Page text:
• 01 . 03 . 11
  • In which we travel south down the Nam Ou river to Luang Prabang, are joyfully disarmed by local children and observe the Laos way to fix a broken boat.

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Green River

Jamie’s 7th law of travelling: The view is better on the right hand side. Seattle to San Francisco, Amtrak Coast Starlight, rugged Pacific coastline versus continental USA. Mae Kok River, Thaton to Chiang Rai, nicer mountains. QED. Unlike the 5th law, it appears not to be affected by the Coriolis Effect because Sydney Airport to downtown by train, Darling Harbour, The Opera House and the Harbour Bridge.

The boat ride down the Nam Ou was no exception, with the scenery starting at fabulous and going all the way to 11. Starting in the late morning, we found ourselves at the back of a boat, slightly more sturdy than the Mae Kok long tail, but no less cramped. It’s no wonder that Asian people are so friendly if this is how they always have to travel. It’s hard to be angry at someone when their face is 3 feet away from yours and your legs are tangled up. In our case our group at the back liked it so much that we’re going out for drinks tomorrow night.

The green waters of the Nam Ou start in Northern Laos and move south, passing though a number of small towns before it meets the giant and infamous Mekong about an hour out of Luang Prabang, our destination today.

Two separate stops were necessary, once for rapids, and once for shallows, as though the river was being actively capricious. The first time, we were led to believe it was for a brief rest, but upon climbing to the top of the river bank we were pushed into a pick up designed for 10 people. The 22nd, 23rd and 24th passengers stood on the tailgate and hung on. It seems a hallmark of Asian travel that you can do more with less.

During both breaks, we were treated to some entertainment by local children, playing around in the water without a care in the world. The first group delighted in presenting us with wildflowers that they had picked. The second group were a little more mature and clearly realised that they could work the tourists for treats and snacks. After posing for photos and smiling angelically, they began hinting, at first subtly and then leaving no doubt, that they’d like something to eat. Luckily we had a packet of coconut biscuits, which we passed around. They lasted about 2 minutes.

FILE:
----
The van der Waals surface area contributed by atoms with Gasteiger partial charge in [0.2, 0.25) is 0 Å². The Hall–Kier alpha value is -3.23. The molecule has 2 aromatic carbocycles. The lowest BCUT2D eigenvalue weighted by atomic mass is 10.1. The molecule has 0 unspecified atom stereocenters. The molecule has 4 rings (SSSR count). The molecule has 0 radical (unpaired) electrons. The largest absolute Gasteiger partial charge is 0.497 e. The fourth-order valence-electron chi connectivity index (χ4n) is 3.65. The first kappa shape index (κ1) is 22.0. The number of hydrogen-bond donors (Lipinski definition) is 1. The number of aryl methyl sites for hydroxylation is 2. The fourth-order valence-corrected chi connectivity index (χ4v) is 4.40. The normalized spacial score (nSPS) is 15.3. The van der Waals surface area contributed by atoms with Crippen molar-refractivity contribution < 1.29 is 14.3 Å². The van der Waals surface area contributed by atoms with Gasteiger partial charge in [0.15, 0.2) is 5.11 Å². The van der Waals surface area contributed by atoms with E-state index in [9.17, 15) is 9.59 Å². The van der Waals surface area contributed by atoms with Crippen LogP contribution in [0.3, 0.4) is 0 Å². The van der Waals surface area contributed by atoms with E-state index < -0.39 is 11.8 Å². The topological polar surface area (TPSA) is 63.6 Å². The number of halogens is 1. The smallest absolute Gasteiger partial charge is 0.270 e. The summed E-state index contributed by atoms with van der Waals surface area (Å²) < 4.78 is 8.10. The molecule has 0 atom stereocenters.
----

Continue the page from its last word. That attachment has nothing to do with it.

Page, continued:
The only minor worry was at the second stop when the boat wouldn’t restart. The captain took a good look at the engine from a number of angles, chin in hand, assessing the cause, until finally he gave up all pretence of finesse, produced a hammer and beat the hell out of it at which it spluttered back into life. Everything looks like a nail…

As we passed the Pak Ou caves, cut into the cliffs like a life-sized ant farm, we were overtaken by two speedboats, blasting past with a full complement of passengers from Huay Xai. I couldn’t see the whites of their eyes beneath their colourful helmets, but maybe that was because they had their eyes shut. It certainly validated our decision to go the long way round.

We arrived just as the sunset over the river. Luang Prabang is a thriving Mecca compared to Nong Khiaw, and there are certainly more tourists, but from a quick first look, it appears to have maintained a unique style and is full of lovely French colonial buildings. If nothing else, the hotel and restaurant signs are done in wood, rather than the neon and yellow standard BeerLaos signs which appear everywhere else in Laos. Understated lighting gives it an ethereal feel and even the main street is elegant.

I’m looking forward to seeing more of it.

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